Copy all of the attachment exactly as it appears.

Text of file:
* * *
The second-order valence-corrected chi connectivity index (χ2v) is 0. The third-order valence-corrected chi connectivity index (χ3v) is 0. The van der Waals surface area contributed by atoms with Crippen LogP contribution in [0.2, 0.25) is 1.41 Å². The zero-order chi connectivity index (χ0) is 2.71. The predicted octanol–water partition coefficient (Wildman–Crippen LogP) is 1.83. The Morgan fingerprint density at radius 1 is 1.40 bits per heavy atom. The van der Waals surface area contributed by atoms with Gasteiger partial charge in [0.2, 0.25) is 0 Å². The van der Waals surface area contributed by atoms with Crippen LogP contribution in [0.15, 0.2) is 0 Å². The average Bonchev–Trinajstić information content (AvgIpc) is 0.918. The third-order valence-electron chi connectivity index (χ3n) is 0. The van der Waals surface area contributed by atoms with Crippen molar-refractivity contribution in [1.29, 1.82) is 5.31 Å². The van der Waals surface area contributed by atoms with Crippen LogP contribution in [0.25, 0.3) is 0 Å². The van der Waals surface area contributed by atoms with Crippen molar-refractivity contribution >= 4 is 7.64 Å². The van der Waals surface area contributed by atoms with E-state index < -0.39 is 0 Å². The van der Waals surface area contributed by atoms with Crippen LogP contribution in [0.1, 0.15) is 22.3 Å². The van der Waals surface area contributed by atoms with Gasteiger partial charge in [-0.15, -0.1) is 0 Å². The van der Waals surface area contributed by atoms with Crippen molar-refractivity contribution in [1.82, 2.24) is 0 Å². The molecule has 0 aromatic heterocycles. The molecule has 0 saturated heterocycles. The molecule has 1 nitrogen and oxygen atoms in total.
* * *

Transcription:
The second-order valence-corrected chi connectivity index (χ2v) is 0. The third-order valence-corrected chi connectivity index (χ3v) is 0. The van der Waals surface area contributed by atoms with Crippen LogP contribution in [0.2, 0.25) is 1.41 Å². The zero-order chi connectivity index (χ0) is 2.71. The predicted octanol–water partition coefficient (Wildman–Crippen LogP) is 1.83. The Morgan fingerprint density at radius 1 is 1.40 bits per heavy atom. The van der Waals surface area contributed by atoms with Gasteiger partial charge in [0.2, 0.25) is 0 Å². The van der Waals surface area contributed by atoms with Crippen LogP contribution in [0.15, 0.2) is 0 Å². The average Bonchev–Trinajstić information content (AvgIpc) is 0.918. The third-order valence-electron chi connectivity index (χ3n) is 0. The van der Waals surface area contributed by atoms with Crippen molar-refractivity contribution in [1.29, 1.82) is 5.31 Å². The van der Waals surface area contributed by atoms with Crippen LogP contribution in [0.25, 0.3) is 0 Å². The van der Waals surface area contributed by atoms with Crippen molar-refractivity contribution >= 4 is 7.64 Å². The van der Waals surface area contributed by atoms with E-state index < -0.39 is 0 Å². The van der Waals surface area contributed by atoms with Crippen LogP contribution in [0.1, 0.15) is 22.3 Å². The van der Waals surface area contributed by atoms with Gasteiger partial charge in [-0.15, -0.1) is 0 Å². The van der Waals surface area contributed by atoms with Crippen molar-refractivity contribution in [1.82, 2.24) is 0 Å². The molecule has 0 aromatic heterocycles. The molecule has 0 saturated heterocycles. The molecule has 1 nitrogen and oxygen atoms in total.